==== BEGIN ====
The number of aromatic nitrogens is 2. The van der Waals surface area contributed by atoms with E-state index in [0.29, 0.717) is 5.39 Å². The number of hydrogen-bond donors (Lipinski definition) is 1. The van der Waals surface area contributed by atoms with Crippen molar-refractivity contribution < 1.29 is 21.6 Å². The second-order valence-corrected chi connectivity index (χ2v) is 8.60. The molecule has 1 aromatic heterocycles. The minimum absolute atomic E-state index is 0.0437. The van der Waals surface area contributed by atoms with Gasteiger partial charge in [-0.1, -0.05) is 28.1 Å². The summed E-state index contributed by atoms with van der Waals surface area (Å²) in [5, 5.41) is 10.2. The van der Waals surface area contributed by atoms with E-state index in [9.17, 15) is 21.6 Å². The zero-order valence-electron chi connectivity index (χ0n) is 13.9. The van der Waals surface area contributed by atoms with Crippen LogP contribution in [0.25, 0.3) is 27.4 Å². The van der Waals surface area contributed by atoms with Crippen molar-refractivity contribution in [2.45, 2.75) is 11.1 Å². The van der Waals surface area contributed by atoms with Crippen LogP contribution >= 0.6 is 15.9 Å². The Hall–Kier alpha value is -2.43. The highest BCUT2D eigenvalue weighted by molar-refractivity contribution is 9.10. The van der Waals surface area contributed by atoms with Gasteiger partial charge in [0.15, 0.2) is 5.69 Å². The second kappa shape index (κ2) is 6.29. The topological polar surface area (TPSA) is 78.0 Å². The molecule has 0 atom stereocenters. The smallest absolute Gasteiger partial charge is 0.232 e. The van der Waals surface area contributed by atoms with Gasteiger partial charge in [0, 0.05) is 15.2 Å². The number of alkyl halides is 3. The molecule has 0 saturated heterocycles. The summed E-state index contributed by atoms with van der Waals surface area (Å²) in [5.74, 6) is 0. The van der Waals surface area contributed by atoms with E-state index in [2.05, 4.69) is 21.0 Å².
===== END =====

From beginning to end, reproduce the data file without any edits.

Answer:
The number of aromatic nitrogens is 2. The van der Waals surface area contributed by atoms with E-state index in [0.29, 0.717) is 5.39 Å². The number of hydrogen-bond donors (Lipinski definition) is 1. The van der Waals surface area contributed by atoms with Crippen molar-refractivity contribution < 1.29 is 21.6 Å². The second-order valence-corrected chi connectivity index (χ2v) is 8.60. The molecule has 1 aromatic heterocycles. The minimum absolute atomic E-state index is 0.0437. The van der Waals surface area contributed by atoms with Gasteiger partial charge in [-0.1, -0.05) is 28.1 Å². The summed E-state index contributed by atoms with van der Waals surface area (Å²) in [5, 5.41) is 10.2. The van der Waals surface area contributed by atoms with E-state index in [9.17, 15) is 21.6 Å². The zero-order valence-electron chi connectivity index (χ0n) is 13.9. The van der Waals surface area contributed by atoms with Crippen LogP contribution in [0.25, 0.3) is 27.4 Å². The van der Waals surface area contributed by atoms with Crippen molar-refractivity contribution in [2.45, 2.75) is 11.1 Å². The van der Waals surface area contributed by atoms with Crippen LogP contribution >= 0.6 is 15.9 Å². The Hall–Kier alpha value is -2.43. The highest BCUT2D eigenvalue weighted by molar-refractivity contribution is 9.10. The van der Waals surface area contributed by atoms with Gasteiger partial charge in [0.15, 0.2) is 5.69 Å². The second kappa shape index (κ2) is 6.29. The topological polar surface area (TPSA) is 78.0 Å². The molecule has 0 atom stereocenters. The smallest absolute Gasteiger partial charge is 0.232 e. The van der Waals surface area contributed by atoms with Gasteiger partial charge in [0, 0.05) is 15.2 Å². The number of alkyl halides is 3. The molecule has 0 saturated heterocycles. The summed E-state index contributed by atoms with van der Waals surface area (Å²) in [5.74, 6) is 0. The van der Waals surface area contributed by atoms with E-state index in [2.05, 4.69) is 21.0 Å².